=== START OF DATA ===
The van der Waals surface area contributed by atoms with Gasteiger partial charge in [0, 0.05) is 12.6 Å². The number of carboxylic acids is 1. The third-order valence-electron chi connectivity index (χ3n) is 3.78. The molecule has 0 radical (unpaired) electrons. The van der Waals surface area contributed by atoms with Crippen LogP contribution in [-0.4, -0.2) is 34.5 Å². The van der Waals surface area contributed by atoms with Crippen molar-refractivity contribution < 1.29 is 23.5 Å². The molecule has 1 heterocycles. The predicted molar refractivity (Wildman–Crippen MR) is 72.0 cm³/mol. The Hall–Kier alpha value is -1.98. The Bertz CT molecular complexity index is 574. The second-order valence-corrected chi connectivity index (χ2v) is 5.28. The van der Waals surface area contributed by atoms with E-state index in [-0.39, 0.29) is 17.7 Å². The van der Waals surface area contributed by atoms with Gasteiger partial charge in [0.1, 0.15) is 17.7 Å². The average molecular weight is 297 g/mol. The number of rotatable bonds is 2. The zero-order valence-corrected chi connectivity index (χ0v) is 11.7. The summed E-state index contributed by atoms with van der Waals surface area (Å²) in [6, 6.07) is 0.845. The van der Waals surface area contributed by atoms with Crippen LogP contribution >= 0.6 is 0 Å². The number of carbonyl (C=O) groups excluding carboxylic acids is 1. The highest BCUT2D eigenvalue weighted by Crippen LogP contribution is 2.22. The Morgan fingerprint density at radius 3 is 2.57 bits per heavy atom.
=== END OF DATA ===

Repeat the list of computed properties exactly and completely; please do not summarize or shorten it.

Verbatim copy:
The van der Waals surface area contributed by atoms with Gasteiger partial charge in [0, 0.05) is 12.6 Å². The number of carboxylic acids is 1. The third-order valence-electron chi connectivity index (χ3n) is 3.78. The molecule has 0 radical (unpaired) electrons. The van der Waals surface area contributed by atoms with Crippen LogP contribution in [-0.4, -0.2) is 34.5 Å². The van der Waals surface area contributed by atoms with Crippen molar-refractivity contribution < 1.29 is 23.5 Å². The molecule has 1 heterocycles. The predicted molar refractivity (Wildman–Crippen MR) is 72.0 cm³/mol. The Hall–Kier alpha value is -1.98. The Bertz CT molecular complexity index is 574. The second-order valence-corrected chi connectivity index (χ2v) is 5.28. The van der Waals surface area contributed by atoms with E-state index in [-0.39, 0.29) is 17.7 Å². The van der Waals surface area contributed by atoms with Gasteiger partial charge in [0.1, 0.15) is 17.7 Å². The average molecular weight is 297 g/mol. The number of rotatable bonds is 2. The zero-order valence-corrected chi connectivity index (χ0v) is 11.7. The summed E-state index contributed by atoms with van der Waals surface area (Å²) in [6, 6.07) is 0.845. The van der Waals surface area contributed by atoms with Crippen LogP contribution >= 0.6 is 0 Å². The number of carbonyl (C=O) groups excluding carboxylic acids is 1. The highest BCUT2D eigenvalue weighted by Crippen LogP contribution is 2.22. The Morgan fingerprint density at radius 3 is 2.57 bits per heavy atom.